As we approach the end of a calendar year, it’s always tempting to reflect upon the months before and see where we have been as a society. In a sea of division, I think we can all likely agree that 2020 is not the year to do that. After a year of pandemic and a contentious election, we’re still in the early stages of a cultural PTSD, and none of us want to revisit the causes just yet.
That was not all that happened in 2020 though. As a society, we experienced additional growing pains as, once again, race relations came to the forefront. In the midst of everything else, we found ourselves grappling with how the issue of race affects us and watched emotions explode during and because of acts of violence and riots.
Sadly, the issue of racial division is nothing new for our country. From the earliest days of colonization, African slaves arrived and were forced into the most menial roles as the eastern seaboard was built into the America we know.
The slavery of Africans and their descendants, which would survive until passage of the 13th Amendment in 1865, truly is America’s original sin. The culture that existed at the time systemically dehumanized men and women based on no other fact than differences in skin pigmentation. As a country, we had the opportunity to resolve the issue when we broke away from Great Britain and wrote our own constitution. While the issue was discussed, sadly not only would our founding fathers fall short on offering the much-heralded equality, they made the matter even worse through the three-fifths Compromise.
As the Book of Exodus states, the sins of the fathers visit the generations to come. Ever since our country’s founding, each generation has found itself wrestling with racial issues. There have been high points such as the Emancipation Proclamation, the Missouri Compromise and the Civil Rights Act of 1964, among others. But the low points of history such as the Dred Scott decision, Jim Crow and a Civil War centered on the issue of whether states could grant the ability for one human to own another demonstrate that we had far to go, and still do.
As a Caucasian male, I understand that my experiences do not give me great insight into the lives of racial minorities. Growing up in rural Kentucky did not provide much either. In fact, in my high school graduating class, there were zero black students. I went on to Centre College which, at the time, was more than 95% white. I now live in a county that has less than a 6% black population. I’m keenly aware that not only has our government historically been overwhelmingly run by people who look like me, but that my interaction with people of color has been limited by circumstance. However, that does not absolve me and allow me to ignore the issue.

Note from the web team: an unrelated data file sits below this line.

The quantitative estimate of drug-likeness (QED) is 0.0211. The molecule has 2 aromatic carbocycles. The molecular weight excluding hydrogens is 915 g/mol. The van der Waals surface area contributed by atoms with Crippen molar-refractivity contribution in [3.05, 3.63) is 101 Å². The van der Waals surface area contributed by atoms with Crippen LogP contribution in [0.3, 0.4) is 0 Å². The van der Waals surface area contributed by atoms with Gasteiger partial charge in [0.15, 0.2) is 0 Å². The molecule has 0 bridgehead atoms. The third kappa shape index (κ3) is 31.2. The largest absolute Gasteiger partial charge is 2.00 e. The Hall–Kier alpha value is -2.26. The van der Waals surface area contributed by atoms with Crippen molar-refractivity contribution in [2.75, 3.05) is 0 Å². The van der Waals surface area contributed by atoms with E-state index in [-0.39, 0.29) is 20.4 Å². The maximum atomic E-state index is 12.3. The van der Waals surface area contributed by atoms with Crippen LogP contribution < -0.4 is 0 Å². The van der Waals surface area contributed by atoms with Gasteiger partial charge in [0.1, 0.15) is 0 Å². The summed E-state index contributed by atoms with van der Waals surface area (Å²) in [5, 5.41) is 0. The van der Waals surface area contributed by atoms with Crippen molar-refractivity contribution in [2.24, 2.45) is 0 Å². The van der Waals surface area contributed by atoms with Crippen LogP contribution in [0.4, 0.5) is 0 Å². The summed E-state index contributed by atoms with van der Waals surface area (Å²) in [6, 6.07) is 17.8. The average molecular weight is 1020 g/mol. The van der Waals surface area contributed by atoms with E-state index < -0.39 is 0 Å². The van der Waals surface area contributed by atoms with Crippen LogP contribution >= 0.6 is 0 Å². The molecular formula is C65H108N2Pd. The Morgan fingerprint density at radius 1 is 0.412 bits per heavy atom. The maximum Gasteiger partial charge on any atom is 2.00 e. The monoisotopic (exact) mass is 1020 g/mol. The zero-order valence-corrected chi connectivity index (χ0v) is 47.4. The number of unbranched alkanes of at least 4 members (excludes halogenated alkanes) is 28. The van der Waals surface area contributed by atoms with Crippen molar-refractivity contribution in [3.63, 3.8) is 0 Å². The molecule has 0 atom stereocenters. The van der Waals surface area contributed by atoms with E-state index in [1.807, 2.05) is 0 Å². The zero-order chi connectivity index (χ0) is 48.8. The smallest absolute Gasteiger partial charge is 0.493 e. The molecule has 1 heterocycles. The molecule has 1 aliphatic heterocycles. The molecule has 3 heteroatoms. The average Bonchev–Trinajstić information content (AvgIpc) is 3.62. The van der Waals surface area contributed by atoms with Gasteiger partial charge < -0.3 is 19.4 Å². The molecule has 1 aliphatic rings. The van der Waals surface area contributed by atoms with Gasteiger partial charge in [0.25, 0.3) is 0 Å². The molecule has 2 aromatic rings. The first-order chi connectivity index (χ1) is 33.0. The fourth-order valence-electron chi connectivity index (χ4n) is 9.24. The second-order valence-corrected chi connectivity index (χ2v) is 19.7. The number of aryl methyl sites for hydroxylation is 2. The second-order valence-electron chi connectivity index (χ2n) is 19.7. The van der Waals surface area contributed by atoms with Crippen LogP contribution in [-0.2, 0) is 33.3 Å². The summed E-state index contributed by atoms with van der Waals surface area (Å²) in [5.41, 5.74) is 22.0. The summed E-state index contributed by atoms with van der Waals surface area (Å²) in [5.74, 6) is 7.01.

Recently, I read “How to Be an Antiracist” by Ibram X. Kendi. It’s a blend of Kendi’s life story and policy discussions regarding racial issues. The book was published in 2019, but how could it ever be more appropriate than during 2020? Kendi’s main point is that it is not enough to not engage in racist actions yourself, but that to truly enact change, a person must be willing to call out racist behavior and policy when they see it. It’s a difficult proposition for those of us who prefer to live in polite society, but I see much merit in his argument.
However, before a person, regardless of their own racial identification, can get to that point, I think they must do some self-examination to find the racial thought in their own lives. Have you ever laughed at a racist joke? I have. Have you ever told one? I have done that too. Have you engaged in caricatures of people based on race? Yep. Have you made assumptions, either good or bad, based upon racial stereotypes? Guilty. I am not proud to admit any of that, but it doesn’t make it any less true.
Engaging in such behavior does not make one a bad person. In fact, I know that some of the finest people I know have done so. To make a religious parallel though, I was once told that Christians aren’t perfect, but that doesn’t mean they shouldn’t strive to be. The same is true for those of us who want more racial harmony in our country.
We need to keep in mind that our Creator made each of us as individuals and not as a part of any subset of false division. We all bleed when pricked, we all laugh when tickled. If there is any good to come out of 2020, it is my hope that we have taken another small step on the flight to equality.
Tommy Druen is a resident of Scott County. He can be reached at firstname.lastname@example.org.